Stopping by Beijing

I flew to China on Turkish Airlines, with a layover in Istanbul, and I was delighted to be fed a little Turkish food on the way, reminding me of some of the great food I had a few weeks back. On the ground in Beijing, as I was leaving the international terminal, I saw a sign saying – “When in Rome, do as the Romans do! Respect other cultures, do not litter and preserve the environment.” Initially I laughed at the irony of this, given the reputation of the Chinese internationally, until I realized the sign was actually in the departures section, and apparently they realize exactly what their reputation is and would like to change it.

The food in China was great. Chinese restaurant food there is a lot like Chinese restaurant food anywhere. The Kung Pao Chicken was exactly what I’m used to, though there were other dishes I’ve not sampled elsewhere. The food (like everything) was incredibly cheap, multiple meals we had came to around USD$1.50 per person.

I ate about half of my dinners at my friend’s home with her and her parents, and they were all pretty fantastic meals. Her mom cooked most of the delicious stir fried dishes and her dad sometimes made some amazing meat. One night we decided to cook a couple dishes ourselves to feed her parents, and I think they liked them.

We took a hike up Yingmeng Temple Mountain, which was steep, but had some gorgeous views. And a goatherd.

After that, we took a short little walk along some walkways built on a scenic little lake near Yahe Park.

At various points, we visited some little villages to eat in, and most villages have a beautiful gate or sign with the name of the village which I always enjoyed seeing. In the nearby village of Yongning, we managed to make it to a Catholic Mass (after a couple hours on a bus), which was in Chinese, and quite a nice experience. At least the song in Latin I could sing along with…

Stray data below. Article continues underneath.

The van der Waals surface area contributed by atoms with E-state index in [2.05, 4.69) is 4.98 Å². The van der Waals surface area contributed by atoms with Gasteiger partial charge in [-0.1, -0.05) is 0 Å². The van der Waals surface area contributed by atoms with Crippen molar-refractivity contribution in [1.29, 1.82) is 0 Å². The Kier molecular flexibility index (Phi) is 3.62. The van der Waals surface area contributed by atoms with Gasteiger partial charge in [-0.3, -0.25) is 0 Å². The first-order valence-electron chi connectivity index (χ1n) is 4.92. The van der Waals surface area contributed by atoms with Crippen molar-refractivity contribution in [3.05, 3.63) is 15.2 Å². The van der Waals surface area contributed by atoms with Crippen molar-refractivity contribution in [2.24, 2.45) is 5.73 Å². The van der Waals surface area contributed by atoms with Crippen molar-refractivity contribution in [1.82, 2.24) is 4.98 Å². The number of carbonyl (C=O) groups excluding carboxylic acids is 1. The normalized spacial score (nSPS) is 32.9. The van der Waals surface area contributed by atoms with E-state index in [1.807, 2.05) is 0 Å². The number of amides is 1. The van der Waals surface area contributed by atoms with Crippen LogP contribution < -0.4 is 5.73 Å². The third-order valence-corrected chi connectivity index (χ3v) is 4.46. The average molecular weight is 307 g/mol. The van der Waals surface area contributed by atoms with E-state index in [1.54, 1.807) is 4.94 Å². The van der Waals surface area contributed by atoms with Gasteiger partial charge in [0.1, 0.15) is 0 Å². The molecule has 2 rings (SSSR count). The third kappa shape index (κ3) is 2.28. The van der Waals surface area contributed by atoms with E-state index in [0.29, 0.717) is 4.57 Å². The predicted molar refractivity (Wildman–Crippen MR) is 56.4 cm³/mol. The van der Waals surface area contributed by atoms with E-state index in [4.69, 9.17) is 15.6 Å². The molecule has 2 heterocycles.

And we saw some weird stuff – anything in English was questionable, often very odd phrasing, if not completely incomprehensible. I experienced a new flavor of Pocky which I had not tried before – blueberry – which was quite good. Many mornings I woke up to gunfire, and I later walked past the guns responsible; apparently they are used to celebrate weddings and other ceremonies. One quite strange thing we found in Beijing was a placed that sold multi-layered ice cream cones – they would take a cone, fill it with ice cream, shove another cone into it, and repeat. It was way too much ice cream, but it let me have the “squishy crunchy bottom of the cone” eating experience 5 times.

After Beijing, I flew back to California, happy to again be able to speak English to almost anyone and have it be understood, and to see my cats.  And drink some cold Mtn Dew.  Ah, wonderful Mtn Dew.

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